Advancing Interdisciplinary Research in Singing (AIRS) (External organisation)

  • LUDKE, K. (Member)
  • Annabel J. Cohen (Director)

Activity: Membership typesMembership of network


This seven-year major collaborative research initiative aims to Advance Interdisciplinary Research in Singing through cooperation of over 70 researchers representing every province in Canada and 15 other countries on 6 continents. Aiming to understand individual, cultural, and universal influences on singing and the influences of singing on individuals and societies, the AIRS researchers focus on three themes:

Development of singing ability; (Theme 1 leader - Frank Russo, Ryerson University, Toronto)
Singing and learning - how to teach singing and how to use singing to teach; (Theme 2 leader - Helga Gudmundsdottir, University of Iceland)
Enhancement of health and well-being through singing. (Theme 3 leader - Susan O'Neill, University of Western Ontario)

These themes may be regarded respectively as defining what singing behaviours are theoretically possible given mental, physiological, and environmental constraints; what singing behaviours occur in practice, and what are societal implications of singing. Within and across these themes, researchers will share their knowledge and expertise from numerous disciplinary perspectives, including psychology, musicology, music therapy, education, sociology, anthropology, folklore, medicine, and audio and computer engineering. They will share their work audio-visually using a digital library and website, the foundations of which are already established at the University of Prince Edward Island (UPEI) in Canada.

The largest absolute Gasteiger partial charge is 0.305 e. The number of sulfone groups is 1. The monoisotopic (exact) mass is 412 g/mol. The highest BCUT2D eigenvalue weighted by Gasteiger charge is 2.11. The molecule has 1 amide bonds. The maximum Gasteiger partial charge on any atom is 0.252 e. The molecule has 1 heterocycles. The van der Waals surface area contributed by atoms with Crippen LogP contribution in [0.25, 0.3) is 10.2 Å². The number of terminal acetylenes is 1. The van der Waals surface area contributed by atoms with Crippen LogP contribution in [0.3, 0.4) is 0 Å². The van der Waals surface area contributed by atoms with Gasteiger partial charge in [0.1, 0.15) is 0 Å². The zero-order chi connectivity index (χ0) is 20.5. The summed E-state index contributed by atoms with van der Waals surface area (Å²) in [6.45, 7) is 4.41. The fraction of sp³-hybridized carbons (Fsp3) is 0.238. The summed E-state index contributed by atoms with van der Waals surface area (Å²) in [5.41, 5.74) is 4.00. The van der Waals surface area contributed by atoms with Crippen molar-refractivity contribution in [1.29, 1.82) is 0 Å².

Several common motifs integrate the collaboration: an emphasis on student training opportunities; researcher meetings supported by electronic technology fostering transfer of findings across themes; and an AIRS test battery of singing skills woven through the research themes. The research results will be disseminated through traditional academic means (peer-reviewed journals, books, conferences) and through real world activities and settings (school curricula, homes for seniors, medical interventions, performances). Such dissemination will provide a foundation for decision making in education, health, culture, immigration, and foreign policy.

The Project Director is Dr. Annabel J. Cohen, University of Prince Edward Island

Singing, like speaking, is a natural human expressive ability. Yet, in comparison to speaking, less scholarly inquiry has been directed to it. Linked to social, cultural, and biological development, singing draws on many disciplines and submits to many forms of analysis and specific explorations.

An international collaboration of more than 70 scholars is integrating new multidisciplinary knowledge about singing from the perspectives of psychology, music, linguistics, sociology, anthropology and education, assisted by computer science and audio engineering.
Period2013 → …
Held atAdvancing Interdisciplinary Research in Singing (AIRS), Canada
Degree of RecognitionInternational


  • singing
  • research
  • Music education